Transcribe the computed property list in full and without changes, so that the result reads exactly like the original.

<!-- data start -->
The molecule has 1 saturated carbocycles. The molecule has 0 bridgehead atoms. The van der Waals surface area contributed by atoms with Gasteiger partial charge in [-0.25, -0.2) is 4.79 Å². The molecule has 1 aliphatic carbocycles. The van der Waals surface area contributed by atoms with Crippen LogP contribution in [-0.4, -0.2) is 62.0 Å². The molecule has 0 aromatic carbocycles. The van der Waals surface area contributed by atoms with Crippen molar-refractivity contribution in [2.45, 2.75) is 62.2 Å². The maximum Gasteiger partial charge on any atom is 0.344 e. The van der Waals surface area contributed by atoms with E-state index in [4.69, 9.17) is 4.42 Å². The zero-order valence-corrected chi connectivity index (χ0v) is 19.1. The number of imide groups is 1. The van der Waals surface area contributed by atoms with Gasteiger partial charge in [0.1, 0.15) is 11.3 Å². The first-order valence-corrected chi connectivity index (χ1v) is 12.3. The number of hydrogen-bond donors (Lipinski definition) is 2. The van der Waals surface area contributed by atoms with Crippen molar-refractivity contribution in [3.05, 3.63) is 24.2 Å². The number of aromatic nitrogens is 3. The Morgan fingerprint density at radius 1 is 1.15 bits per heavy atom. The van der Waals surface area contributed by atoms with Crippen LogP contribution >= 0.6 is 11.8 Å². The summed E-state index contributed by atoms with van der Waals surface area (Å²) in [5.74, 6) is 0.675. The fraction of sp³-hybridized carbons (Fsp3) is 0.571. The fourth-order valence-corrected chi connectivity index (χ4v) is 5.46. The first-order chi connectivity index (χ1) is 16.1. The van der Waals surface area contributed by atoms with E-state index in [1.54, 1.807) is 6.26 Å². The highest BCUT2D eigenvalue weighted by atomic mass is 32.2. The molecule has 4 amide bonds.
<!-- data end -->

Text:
The molecule has 1 saturated carbocycles. The molecule has 0 bridgehead atoms. The van der Waals surface area contributed by atoms with Gasteiger partial charge in [-0.25, -0.2) is 4.79 Å². The molecule has 1 aliphatic carbocycles. The van der Waals surface area contributed by atoms with Crippen LogP contribution in [-0.4, -0.2) is 62.0 Å². The molecule has 0 aromatic carbocycles. The van der Waals surface area contributed by atoms with Crippen molar-refractivity contribution in [2.45, 2.75) is 62.2 Å². The maximum Gasteiger partial charge on any atom is 0.344 e. The van der Waals surface area contributed by atoms with E-state index in [4.69, 9.17) is 4.42 Å². The zero-order valence-corrected chi connectivity index (χ0v) is 19.1. The number of imide groups is 1. The van der Waals surface area contributed by atoms with Gasteiger partial charge in [0.1, 0.15) is 11.3 Å². The first-order valence-corrected chi connectivity index (χ1v) is 12.3. The number of hydrogen-bond donors (Lipinski definition) is 2. The van der Waals surface area contributed by atoms with Crippen molar-refractivity contribution in [3.05, 3.63) is 24.2 Å². The number of aromatic nitrogens is 3. The Morgan fingerprint density at radius 1 is 1.15 bits per heavy atom. The van der Waals surface area contributed by atoms with Crippen LogP contribution >= 0.6 is 11.8 Å². The summed E-state index contributed by atoms with van der Waals surface area (Å²) in [5.74, 6) is 0.675. The fraction of sp³-hybridized carbons (Fsp3) is 0.571. The fourth-order valence-corrected chi connectivity index (χ4v) is 5.46. The first-order chi connectivity index (χ1) is 16.1. The van der Waals surface area contributed by atoms with E-state index in [1.54, 1.807) is 6.26 Å². The highest BCUT2D eigenvalue weighted by atomic mass is 32.2. The molecule has 4 amide bonds.